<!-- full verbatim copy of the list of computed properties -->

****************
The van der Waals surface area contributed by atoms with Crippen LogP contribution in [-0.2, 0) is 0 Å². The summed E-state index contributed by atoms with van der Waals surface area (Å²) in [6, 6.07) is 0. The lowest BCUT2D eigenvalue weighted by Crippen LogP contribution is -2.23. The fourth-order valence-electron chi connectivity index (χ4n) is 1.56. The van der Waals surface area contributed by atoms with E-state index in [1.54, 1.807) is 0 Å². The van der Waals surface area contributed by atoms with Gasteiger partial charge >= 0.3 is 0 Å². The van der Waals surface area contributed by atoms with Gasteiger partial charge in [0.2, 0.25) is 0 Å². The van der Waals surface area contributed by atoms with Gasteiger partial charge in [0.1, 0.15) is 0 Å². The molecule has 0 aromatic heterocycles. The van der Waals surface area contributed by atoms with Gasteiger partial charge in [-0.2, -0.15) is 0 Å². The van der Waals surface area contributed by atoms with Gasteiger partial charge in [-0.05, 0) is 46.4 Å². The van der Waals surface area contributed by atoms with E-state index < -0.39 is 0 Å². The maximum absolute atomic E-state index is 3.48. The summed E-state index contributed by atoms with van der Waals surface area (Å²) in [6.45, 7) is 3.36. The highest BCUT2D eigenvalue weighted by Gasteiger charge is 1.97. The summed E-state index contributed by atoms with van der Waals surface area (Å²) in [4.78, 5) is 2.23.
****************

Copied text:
The van der Waals surface area contributed by atoms with Crippen LogP contribution in [-0.2, 0) is 0 Å². The summed E-state index contributed by atoms with van der Waals surface area (Å²) in [6, 6.07) is 0. The lowest BCUT2D eigenvalue weighted by Crippen LogP contribution is -2.23. The fourth-order valence-electron chi connectivity index (χ4n) is 1.56. The van der Waals surface area contributed by atoms with E-state index in [1.54, 1.807) is 0 Å². The van der Waals surface area contributed by atoms with Gasteiger partial charge >= 0.3 is 0 Å². The van der Waals surface area contributed by atoms with Gasteiger partial charge in [0.2, 0.25) is 0 Å². The van der Waals surface area contributed by atoms with Gasteiger partial charge in [0.1, 0.15) is 0 Å². The molecule has 0 aromatic heterocycles. The van der Waals surface area contributed by atoms with Gasteiger partial charge in [-0.2, -0.15) is 0 Å². The van der Waals surface area contributed by atoms with Gasteiger partial charge in [-0.05, 0) is 46.4 Å². The van der Waals surface area contributed by atoms with E-state index < -0.39 is 0 Å². The maximum absolute atomic E-state index is 3.48. The summed E-state index contributed by atoms with van der Waals surface area (Å²) in [6.45, 7) is 3.36. The highest BCUT2D eigenvalue weighted by Gasteiger charge is 1.97. The summed E-state index contributed by atoms with van der Waals surface area (Å²) in [4.78, 5) is 2.23.